Don’t let the lack of a traditional pasochnitsa deter you from trying this recipe. An agnostic but serviceable mold of any kind will do the job.
750 grams of full fat tvorog (curd cheese)
500 gms of caster sugar
5 egg yolks
450 ml of heavy whipping cream
500 grms of sweet butter
2 cups of chopped candied fruit and peel
2 Tbl of vanilla extract
3 Tbls of a sweet liqueur such as Cointreau or Grand Marnier
1. Whip the egg yolks together until slightly thickened. Add the sugar and beat until smooth.
2. Cream the butter in a separate container and then add to the egg yolks and sugar.
3. Drain the curd cheese through a fine sieve, and then mix it well into the butter, sugar and egg yolk mixture until smooth.
4. Add the cream, vanilla and liqueur and mix until smooth.
5. Fold in one cup of the candied fruit and peel,
6. Line a mold with plastic wrap or cheesecloth. Pour the mixture into the mold, and then weight the top with a pot lid or flat plate and a heavy weight such.
7. Chill at least 12 hours in the refrigerator.
8. Unmold the paskha and decorate with the remainder of the candied fruit and peel. Keep cool until serving.
2 packages of active dry yeast
1,5 liters dry flour + 1 tablespoon
¾ teaspoon of salt
350 ml of caster sugar + 1 tablespoon
5 large egg yolks at room temperature
300 ml of whole milk, scalded and cooled to 50°C
225 grams of butter, melted and cooled to 45°C
2 large egg whites at room temperature, whipped to stiff peaks
6 strands of saffron dissolved in 2 tablespoons of rum
2 cup of candied fruit (I use a mix of raisins, candied ginger, dried cherries, candied orange peel)
1/3 cup of slivered blanched almonds
Glaze made of egg yolk, vegetable oil, and water
2 cups of icing (I used a confectioner sugar glaze)
1. Butter aluminum tins, then line the bottom and sides with buttered parchment paper.
2. Combine yeast, 6 Table of water, 1 tsp of sugar and flour in a bowl. Cover and set to rise in a warm place with no breeze.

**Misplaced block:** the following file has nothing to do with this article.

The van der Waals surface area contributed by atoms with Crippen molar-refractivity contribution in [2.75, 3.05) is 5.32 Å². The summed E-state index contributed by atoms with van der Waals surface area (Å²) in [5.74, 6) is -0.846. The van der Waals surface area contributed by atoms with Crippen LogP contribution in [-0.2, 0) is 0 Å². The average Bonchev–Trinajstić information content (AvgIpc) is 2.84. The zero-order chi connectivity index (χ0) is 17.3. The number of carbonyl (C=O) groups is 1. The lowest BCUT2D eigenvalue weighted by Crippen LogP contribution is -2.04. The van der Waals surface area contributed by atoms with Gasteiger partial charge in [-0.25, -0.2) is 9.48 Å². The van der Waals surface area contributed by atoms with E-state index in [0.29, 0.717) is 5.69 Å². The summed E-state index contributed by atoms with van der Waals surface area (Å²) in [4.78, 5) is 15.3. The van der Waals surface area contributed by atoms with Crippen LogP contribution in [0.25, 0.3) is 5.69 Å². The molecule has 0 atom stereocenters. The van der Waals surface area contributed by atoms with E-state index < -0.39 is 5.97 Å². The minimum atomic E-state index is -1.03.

3. Beat the egg yolks and sugar together until combined, then vigorously for approximately 5 minutes. When the mixture is thoroughly combined, add the milk, then flour and the salt. Knead or mix for 2 minutes.
4. Add the proofed yeast, beating for 2 minutes to combine.
5. Add the melted butter gradually, beating a moderate speed. Let the dough rest for two minutes, and then test for elasticity. If needed, add more flour.
6. Add the egg whites and saffron and rum mixture. Once the dough is thoroughly combined, add one cup of the candied fruit.
7. Cover the dough to rise in a buttered bowl placed in a warm place until it has doubled in size (2-3 hours)
8. Knead the dough lightly a few times, then return it to the bowl and cover for another 2 hours.
9. Divide the dough between the aluminum tins so that the dough covers slightly more than ½ of the tin. Retain 1 cup of the dough. Cover and let rise another hour.
10. Preheat the oven to 180°C.
11. Take the retained dough and form it into strips. Place two strips across the top of the dough in each tin in the form of a cross. This will enhance the top of the kulich.
12. Glaze the tops of each tin and place in the preheated oven. Cook for 15-20 minutes. Then raise the temperature to 200°C. Smaller tins will cook faster than larger ones. Kulich is finished when a skewer inserted into it comes out clean.
13. The final step is a little local peasant wisdom that seems to work an extra bit of magic: cover a soft bed pillow with a towel and gently place the kulich tin onto its side on the pillow. Gently roll the tin back and forth over the pillow to ease the kulich out of the buttered tin. Cool the kulich on its side on the pillow for at 40 minutes. Then place it upright and frost with the glaze of your choice. Use the remaining candied fruit and almonds to decorate the kulich in any way you wish!
A version of this article first appeared in Le Figaro in French under the title, “La Chasse au Moule” on April 19, 2011. An online link to that publication may be found here.